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Pasco teachers' extensions cut
Their option to stay three years past retirement age is a victim of falling enrollment.
By MOLLY MOORHEAD, Times Staff Writer
Published October 13, 2007
The memo went out last week to all teachers. One sentence, highlighted in bold, stood out:
"The District will no longer grant full-year DROP extensions beginning with the 2008-2009 school year."
What it seemed to mean was teachers at Pasco County schools who had entered the five-year window ahead of their retirement would no longer have the option of extending that window an additional three years.
It sent ripples of concern throughout the school system. The teachers' union got calls.
John Benedetto, the longtime head football coach at Land O'Lakes High School, told the Times he thought he wasbeing forced out.
"I figure after 37 years with them they just forgot about me," he said last week.
But the real reason reaches a much larger scale: Florida's problem of too many students with not enough teachers is, well, not such a problem now.
"Those massive enrollment increases are not occurring anymore," said Renalia DuBose, assistant superintendent for administration.
* * *
A few years ago the shortage of teachers statewide was so dire, politicians pitched ideas like signing bonuses and retention funds to try to lure and keep people in the classroom.
In 2003, the legislature tweaked the Deferred Retirement Option Program, or DROP, to add a provision for retiring teachers to stick around for up to three more years.
It was all to accommodate enrollment.
"They were just growing by thousands every year," DuBose said of districts like Pasco and Hillsborough.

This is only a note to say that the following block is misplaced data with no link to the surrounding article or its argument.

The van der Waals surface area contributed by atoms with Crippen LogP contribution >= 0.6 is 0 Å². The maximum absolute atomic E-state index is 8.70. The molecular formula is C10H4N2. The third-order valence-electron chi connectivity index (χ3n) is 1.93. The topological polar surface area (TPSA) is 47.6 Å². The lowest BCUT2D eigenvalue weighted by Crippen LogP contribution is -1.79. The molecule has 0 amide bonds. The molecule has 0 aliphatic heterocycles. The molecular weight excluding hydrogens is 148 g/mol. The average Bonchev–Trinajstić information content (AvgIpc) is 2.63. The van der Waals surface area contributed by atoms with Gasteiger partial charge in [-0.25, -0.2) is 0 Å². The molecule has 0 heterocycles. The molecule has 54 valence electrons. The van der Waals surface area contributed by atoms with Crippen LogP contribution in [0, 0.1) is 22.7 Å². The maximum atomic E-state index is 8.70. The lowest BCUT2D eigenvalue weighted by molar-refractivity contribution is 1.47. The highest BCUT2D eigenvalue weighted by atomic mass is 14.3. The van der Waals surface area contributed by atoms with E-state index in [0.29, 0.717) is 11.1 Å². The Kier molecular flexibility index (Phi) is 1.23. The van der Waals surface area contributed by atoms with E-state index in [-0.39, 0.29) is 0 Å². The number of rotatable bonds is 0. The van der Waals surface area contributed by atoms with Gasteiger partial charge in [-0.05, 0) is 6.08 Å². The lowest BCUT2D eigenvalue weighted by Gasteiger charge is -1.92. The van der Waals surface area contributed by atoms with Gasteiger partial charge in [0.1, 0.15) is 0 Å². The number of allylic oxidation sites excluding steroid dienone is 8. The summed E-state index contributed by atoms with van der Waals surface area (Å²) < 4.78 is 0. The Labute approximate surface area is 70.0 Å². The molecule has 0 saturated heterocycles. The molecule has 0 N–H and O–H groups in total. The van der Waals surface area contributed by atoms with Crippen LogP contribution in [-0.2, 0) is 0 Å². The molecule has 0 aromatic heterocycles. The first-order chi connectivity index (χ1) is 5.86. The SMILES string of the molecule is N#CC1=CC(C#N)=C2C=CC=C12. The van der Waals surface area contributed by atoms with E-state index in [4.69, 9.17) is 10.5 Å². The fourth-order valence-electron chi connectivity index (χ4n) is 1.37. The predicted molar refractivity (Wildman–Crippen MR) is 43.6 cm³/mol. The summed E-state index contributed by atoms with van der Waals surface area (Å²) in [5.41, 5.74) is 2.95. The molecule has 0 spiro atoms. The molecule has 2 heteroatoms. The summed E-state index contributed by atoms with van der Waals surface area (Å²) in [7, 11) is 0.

In 2004, 3,500 more students filled Pasco classrooms than the previous year. The projected jump this school year: 1,200.
Hillsborough County has seen its growth drop off, too.
Officials there are changing the practice to extend contracts for retiring teachers only in subjects where shortages remain.
"There are some areas where we just know that we need teachers," said Stephen Hegarty, Hillsborough schools spokesman. "So if you're in good standing and you're a high school science teacher, we would love for you to extend."
Through the process of re-evaluating DROP extensions, Pasco officials looked at what other districts were doing. According to the data DuBose gathered, Pasco and Hillsborough were alone in green-lighting all extensions.
Still, she said Pasco's new approach will go even further than Hillsborough's.
"If the teacher has good evaluations and all things are well, then we're going to be more liberal than that," DuBose said.
An assumed 8 years
When state employees enter DROP, they effectively set their retirement date for five years off. The teacher extension provision left the discretion of extending contracts with superintendents.
But Pasco's practice of rubber-stamping virtually all requests for extensions left an impression with some that DROP was actually an eight-year program.
"A lot of people made decisions based on it being the common practice in the district that the renewal was perfunctory," said Lynne Webb, president of the United School Employees of Pasco.
Benedetto was one.
"I assumed, because I had heard this, that I could extend up to eight years as long as it was okay with the principal," said Benedetto, who joined the district in 1971 and is now in his first year of DROP extension.
He hopes to keep teaching and coaching for two more years.
Retirees can reapply
Teachers who are in DROP don't just have to hang it up. The system allows retirees to reapply for their jobs, earning the salary they left at while also collecting retirement income.
Benedetto said he's not interested.
That scenario would put him in a much higher tax bracket, for one thing. For another, he said, he doesn't relish the idea of going through the interview process.
"To reapply for a job that I've had for 37 years seems a little silly to me," the coach said.
DuBose said 17 teachers in Pasco are in their final year of DROP. Another 26, like Benedetto, are working on contract extensions.
DuBose declined to predict how many might be extended beginning next school year.
"I don't know. If we have 15 math teachers in DROP and we have 30 openings coming, then we'll probably grant those in DROP," she said.
"We've said, 'you apply, and then we'll look at it.'"